Off to the races again in my ongoing review of my most impactful small-press games of the twenty-teens. The year 2014 was the Year of the Trindie for me. That is, trad games (conventional GM/player authority split, capability-driven play) with heavy indie influence (classes focused on characterization as much as capability, new ways to handle old problems). I don’t know who coined the phrase trindie; I heard it first from The Gauntlet’s Lowell Francis. Sure is handy.
2014: Mutant: Year Zero
This year is my first tie (and check out the list of runners-up). Honestly I have no idea how to put one atop the other! Mutant: Year Zero, a semi-gonzo “trindie” post-apocalypse game, was my first exposure to the Year Zero Engine. The rulebook feels like a cross between Gamma World in tone, Apocalypse World for playbooks and social context, and Burning Wheel in terms of trad-oriented best practices encoded into Actual Rules.
I have gotten so, so much play out of MYZ. It uses rich dice to provide context for the characters’ stats, skills and equipment. It shifts between two modes of play: crises that arise in The Ark that the characters must then address by leaving the Ark and head out into the Zone, a procedurally-generated old-school grindy mapcrawl. Most exciting to me: the game is built atop a campaign that organically reveals itself via its various procedures. The campaign is driven by a combination of card draws (Arc crises and equipment you find in the Zone), tables, a little map prep, and a handful of important pre-generated locations. It is a chef’s kiss of a game.
Since MYZ, additional self-contained games have appeared in the series (Genlab Alpha, Mechatron, and Elysium), as well as Tales from the Loop and Things from the Flood in the kids-on-bikes genre, Forbidden Lands for grindy map-based fantasy, the gorgeous Coriolis sci-fi ship-crew game, Alien in 2019 and Vaesen in 2020. The Year Zero Engine is a big deal.
The One Ring
A master class in intentional, trad-accessible, design.
PDFs are available on DriveThruRPG. No idea how much longer, though; the creators and publishers have parted ways.
2014: The One Ring
As much as I loved Mutant: Year Zero, oh boy, The One Ring is also spectacular. I’m kind of a Tolkien hater, but damn does this game do Tolkien well. I have gotten so very much play out of it. I ran a big chunk of The Darkening of Mirkwood, a generation-spanning campaign, for nearly a year here. I’m currently running Ruins of the North, a series of adventures set in the area around Rivendell, for friends who meet up just a couple times a year at conventions.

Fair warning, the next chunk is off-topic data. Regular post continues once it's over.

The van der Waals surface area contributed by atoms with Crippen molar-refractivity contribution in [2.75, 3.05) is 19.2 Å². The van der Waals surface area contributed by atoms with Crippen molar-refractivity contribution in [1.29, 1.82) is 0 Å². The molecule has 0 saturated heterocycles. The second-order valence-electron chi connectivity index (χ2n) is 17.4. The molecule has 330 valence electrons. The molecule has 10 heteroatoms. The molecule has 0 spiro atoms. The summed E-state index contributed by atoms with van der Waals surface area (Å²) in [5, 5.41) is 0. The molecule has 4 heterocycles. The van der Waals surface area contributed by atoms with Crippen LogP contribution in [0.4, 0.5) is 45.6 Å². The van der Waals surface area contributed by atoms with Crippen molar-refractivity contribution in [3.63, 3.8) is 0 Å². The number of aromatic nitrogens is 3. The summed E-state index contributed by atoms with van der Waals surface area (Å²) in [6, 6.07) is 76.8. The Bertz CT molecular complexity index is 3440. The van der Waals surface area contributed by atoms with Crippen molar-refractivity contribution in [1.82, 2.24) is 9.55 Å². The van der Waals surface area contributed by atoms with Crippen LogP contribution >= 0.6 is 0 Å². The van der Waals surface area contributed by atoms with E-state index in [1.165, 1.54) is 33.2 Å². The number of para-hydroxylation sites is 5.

TOR is a trindie game like MYZ in drawing valuable lessons from the world of storygames: three explicit modes-of-play (and an explicit downtime phase), prominent economies that drive play and evoke the themes of Middle-Earth, and advancement is an interesting mini-game of its own.
The takeaway for me in 2013 was that there are many ways to do “fantasy adventure” other than the D&D mode. In the case of The One Ring, it’s the balance of pushing against existential horror while trying to do right by communities of people that mostly have the party’s best interests at heart. I’ve never run a fantasy setting so filled with supportive, friendly NPCs!
TOR’s future is unknown as of March 2020. Publisher Cubicle 7 announced they’d had a dispute with Sophisticated Games, TOR’s design team. There’s a 2nd edition planned and I’ll bet someone, somewhere will put it out.
Ran Night Witches one-shots a lot at conventions and once at home: the characters belong to an all-women division of the USSR air force in WWII, stuck in a toxic stew of outdated equipment, constant dangerous missions, and ugly sexism. (Based on actual history, mind you: the story of the real Night Witches is astonishing.) Running this game with my dude-dominant home crew was a valuable step for them getting everyone out of dudes-only roleplaying. That frog is well boiled at this point, and they’re as likely to play women as men, but Night Witches still stands out for driving home these lessons as part of the game’s holding environment. The Watch will swing around to these themes again in 2017.
This was the first freeform I’d ever played that was specifically designed around triggery emotional manipulation. While Bully Pulpit’s Durance set up fraught interpersonal relationships and then stood out of the way, Montsegur 1244 is more structured toward hitting specific emotional notes. The characters are a mix of Christian heretics and the noble family protecting them from the Inquisition. Eventually everyone either burns or forsakes their faith. Fun times. I was a wreck. Haven’t played since, but I did have the pleasure of running Mars 244, a sci-fi adaptation of the game that hits similar notes.
Circle of Hands
Believe it or not, Circle of Hands was my first play of a Ron Edwards (of Sorcerer and Forge fame) game. The play itself is interesting when it comes to trying to move the players into a pre-modern head space. This is one of my favorite things to try in RPGs, and CoH almost got my players there. Not quite, though. This was also right in the middle of my years on Google Plus, and it was interesting to interact so directly, session-by-session, with the creator.